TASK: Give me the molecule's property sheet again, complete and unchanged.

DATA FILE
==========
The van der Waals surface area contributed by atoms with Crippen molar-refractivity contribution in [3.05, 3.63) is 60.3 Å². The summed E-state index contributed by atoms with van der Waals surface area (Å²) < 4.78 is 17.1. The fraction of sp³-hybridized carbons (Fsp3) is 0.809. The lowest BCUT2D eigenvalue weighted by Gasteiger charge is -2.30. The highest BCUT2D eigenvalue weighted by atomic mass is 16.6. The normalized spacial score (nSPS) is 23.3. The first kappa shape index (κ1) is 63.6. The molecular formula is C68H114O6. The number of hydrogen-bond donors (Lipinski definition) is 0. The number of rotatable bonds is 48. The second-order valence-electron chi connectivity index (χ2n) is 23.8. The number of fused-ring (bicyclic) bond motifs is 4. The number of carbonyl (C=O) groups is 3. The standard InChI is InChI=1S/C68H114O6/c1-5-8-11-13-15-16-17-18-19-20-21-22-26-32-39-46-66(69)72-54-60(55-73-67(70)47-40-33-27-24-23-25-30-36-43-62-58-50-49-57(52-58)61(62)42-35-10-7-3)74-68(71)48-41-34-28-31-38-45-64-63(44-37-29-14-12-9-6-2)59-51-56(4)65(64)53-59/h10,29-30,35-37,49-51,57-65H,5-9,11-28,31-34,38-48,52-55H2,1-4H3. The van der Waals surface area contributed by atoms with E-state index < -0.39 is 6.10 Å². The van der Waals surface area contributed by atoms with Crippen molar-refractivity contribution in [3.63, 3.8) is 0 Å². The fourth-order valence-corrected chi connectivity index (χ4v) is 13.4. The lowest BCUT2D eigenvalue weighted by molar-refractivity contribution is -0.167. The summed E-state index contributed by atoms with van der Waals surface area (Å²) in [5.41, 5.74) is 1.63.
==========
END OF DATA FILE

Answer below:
The van der Waals surface area contributed by atoms with Crippen molar-refractivity contribution in [3.05, 3.63) is 60.3 Å². The summed E-state index contributed by atoms with van der Waals surface area (Å²) < 4.78 is 17.1. The fraction of sp³-hybridized carbons (Fsp3) is 0.809. The lowest BCUT2D eigenvalue weighted by Gasteiger charge is -2.30. The highest BCUT2D eigenvalue weighted by atomic mass is 16.6. The normalized spacial score (nSPS) is 23.3. The first kappa shape index (κ1) is 63.6. The molecular formula is C68H114O6. The number of hydrogen-bond donors (Lipinski definition) is 0. The number of rotatable bonds is 48. The second-order valence-electron chi connectivity index (χ2n) is 23.8. The number of fused-ring (bicyclic) bond motifs is 4. The number of carbonyl (C=O) groups is 3. The standard InChI is InChI=1S/C68H114O6/c1-5-8-11-13-15-16-17-18-19-20-21-22-26-32-39-46-66(69)72-54-60(55-73-67(70)47-40-33-27-24-23-25-30-36-43-62-58-50-49-57(52-58)61(62)42-35-10-7-3)74-68(71)48-41-34-28-31-38-45-64-63(44-37-29-14-12-9-6-2)59-51-56(4)65(64)53-59/h10,29-30,35-37,49-51,57-65H,5-9,11-28,31-34,38-48,52-55H2,1-4H3. The van der Waals surface area contributed by atoms with E-state index < -0.39 is 6.10 Å². The van der Waals surface area contributed by atoms with Crippen molar-refractivity contribution in [3.63, 3.8) is 0 Å². The fourth-order valence-corrected chi connectivity index (χ4v) is 13.4. The lowest BCUT2D eigenvalue weighted by molar-refractivity contribution is -0.167. The summed E-state index contributed by atoms with van der Waals surface area (Å²) in [5.41, 5.74) is 1.63.